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PCHS debaters rise to challenge of unusual season

Miners have set the bar ‘unbelievably high’

Donna Matturro McAleer and Bari Nan Rothchild
Submitted on behalf of PCHS debate team
The Park City High School speech and debate team had a successful season despite challenges presented by the coronavirus pandemic.
Photo by Anna Williams

Honing critical reasoning, persuasion and communication skills in a competitive scholastic environment, the Park City Miners speech and debate team met the challenges of a remote season, taking top honors at many local, regional, state and national tournaments.

Head coach Gavin Serr referred to the season’s success as a team effort, with 40 students competing in both novice and varsity squads.

“Debate is about fostering empathy through human interaction — which is particularly challenging in a season that was fielded completely online,” Serr said. “Our students outdid themselves creating connections among the team and with their competitors. By using their newly found Zoom environment to make our schedule more flexible, our program was able to improve our recruitment and retention. Our seniors helped build a program to make debate accessible to all students.“



Online tournaments presented unique opportunities, including an increase in participation in national-circuit tournaments. Yet connectivity issues, which delayed rounds, also imposed a different competition style on a number of events.

“It limited the rate at which you could speak, making progressive — high level, very fast, theory-based — arguments harder to convey,” said senior Will Efrusy, a team co-captain. “It forced us to adjust our strategy.”



In live tournaments, eye contact, gestures and body-language help establish credibility with the judges, but virtual tournaments focused heavily on speaking skills.

The team’s season-long collection of wins culminated in championship successes. Seniors Jack Gladson and Caroline Waldmann won all seven rounds to take the 5A state championship in policy debate; they also qualified for their second year at Tournament of Champions, a premier national championship tournament. Team co-captains Tom Perret and Will Efrusy will also compete in the TOC in April, hosted remotely by University of Kentucky. Serr noted that the Miners are the only Utah policy team to make it to eliminations rounds in TOC debates.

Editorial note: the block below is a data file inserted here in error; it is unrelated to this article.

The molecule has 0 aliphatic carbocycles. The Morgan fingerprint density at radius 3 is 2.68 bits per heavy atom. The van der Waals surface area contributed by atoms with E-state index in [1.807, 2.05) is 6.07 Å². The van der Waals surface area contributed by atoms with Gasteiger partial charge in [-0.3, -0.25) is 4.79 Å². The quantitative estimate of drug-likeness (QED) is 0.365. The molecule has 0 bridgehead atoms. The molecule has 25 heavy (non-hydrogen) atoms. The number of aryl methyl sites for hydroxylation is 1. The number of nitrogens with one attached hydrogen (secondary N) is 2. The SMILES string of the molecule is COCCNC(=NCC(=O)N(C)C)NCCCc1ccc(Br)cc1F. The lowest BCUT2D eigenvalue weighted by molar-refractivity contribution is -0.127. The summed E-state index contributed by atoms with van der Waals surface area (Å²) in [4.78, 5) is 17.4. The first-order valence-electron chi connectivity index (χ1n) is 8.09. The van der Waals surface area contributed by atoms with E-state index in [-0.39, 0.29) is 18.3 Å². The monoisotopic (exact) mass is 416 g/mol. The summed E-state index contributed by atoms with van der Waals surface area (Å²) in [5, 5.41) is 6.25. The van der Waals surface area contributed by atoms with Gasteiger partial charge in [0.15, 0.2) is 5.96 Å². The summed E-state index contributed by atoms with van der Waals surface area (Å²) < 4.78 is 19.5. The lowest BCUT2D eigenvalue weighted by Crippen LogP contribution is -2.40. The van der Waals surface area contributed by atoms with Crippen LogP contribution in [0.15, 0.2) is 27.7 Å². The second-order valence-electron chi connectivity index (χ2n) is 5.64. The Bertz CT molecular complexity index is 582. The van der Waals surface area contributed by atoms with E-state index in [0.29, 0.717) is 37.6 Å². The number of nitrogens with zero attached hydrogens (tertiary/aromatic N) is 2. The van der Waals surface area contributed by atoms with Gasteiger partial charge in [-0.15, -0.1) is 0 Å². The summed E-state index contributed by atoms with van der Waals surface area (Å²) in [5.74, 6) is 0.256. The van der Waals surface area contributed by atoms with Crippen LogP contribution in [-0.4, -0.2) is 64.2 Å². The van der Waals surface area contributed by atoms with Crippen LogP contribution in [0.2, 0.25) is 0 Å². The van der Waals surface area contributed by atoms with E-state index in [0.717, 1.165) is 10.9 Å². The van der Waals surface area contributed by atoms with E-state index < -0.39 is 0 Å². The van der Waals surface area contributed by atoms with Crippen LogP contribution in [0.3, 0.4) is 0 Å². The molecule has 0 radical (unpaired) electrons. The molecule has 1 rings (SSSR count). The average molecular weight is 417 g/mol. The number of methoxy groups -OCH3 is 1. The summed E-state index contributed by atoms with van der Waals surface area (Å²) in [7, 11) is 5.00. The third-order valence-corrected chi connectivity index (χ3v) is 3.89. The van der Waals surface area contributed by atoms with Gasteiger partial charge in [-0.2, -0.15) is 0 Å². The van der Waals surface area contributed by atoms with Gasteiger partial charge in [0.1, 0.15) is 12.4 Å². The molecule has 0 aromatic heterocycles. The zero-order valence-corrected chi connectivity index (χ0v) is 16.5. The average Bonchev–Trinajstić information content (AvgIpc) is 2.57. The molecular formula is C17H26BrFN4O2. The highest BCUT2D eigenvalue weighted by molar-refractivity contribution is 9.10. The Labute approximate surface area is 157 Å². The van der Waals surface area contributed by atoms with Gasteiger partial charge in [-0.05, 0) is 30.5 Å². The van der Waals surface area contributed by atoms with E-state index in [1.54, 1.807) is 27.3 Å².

“Debating in a virtual format definitely changed the game,” Waldmann said. “Tournament entries peaked as teams from all over the nation were able to register debaters without incurring flight or hotel costs, making the average tournament significantly more competitive.”

Even as they relished their hard-fought victories, Waldmann and Gladson were wistful about the social and travel experiences of previous in-person seasons. Gladson first tried debate in middle school, and thought he left it there.

“I tried debate again halfway through freshman year, because most of my friends were already members of the team,” Gladson said. “I’ve stayed mainly for the social aspects as compared to the competitive parts of it — hanging out with my friends at practices, traveling to tournaments, staying in hotels.”

Waldmann added: “My favorite memories from debate are almost exclusively from the time our team typically spends after rounds exploring and prepping for the next day of competition together. This year, we lost this ability, so I hope this year’s incoming novices stick around to experience in-person tournaments next year!”

Junior Carly McAleer, state 5A Champion in Lincoln-Douglas, echoed the sentiment, noting that the connections fostered at in-person tournaments are critical to the experience.

“Through debate I get to develop relationships with people with diverse backgrounds and opinions which has helped me understand both sides of a topic,” McAleer said. “Being online, turning our cameras on and off, and muting creates a disconnect between debaters and judges. We had to work in different ways to try to create that connection.”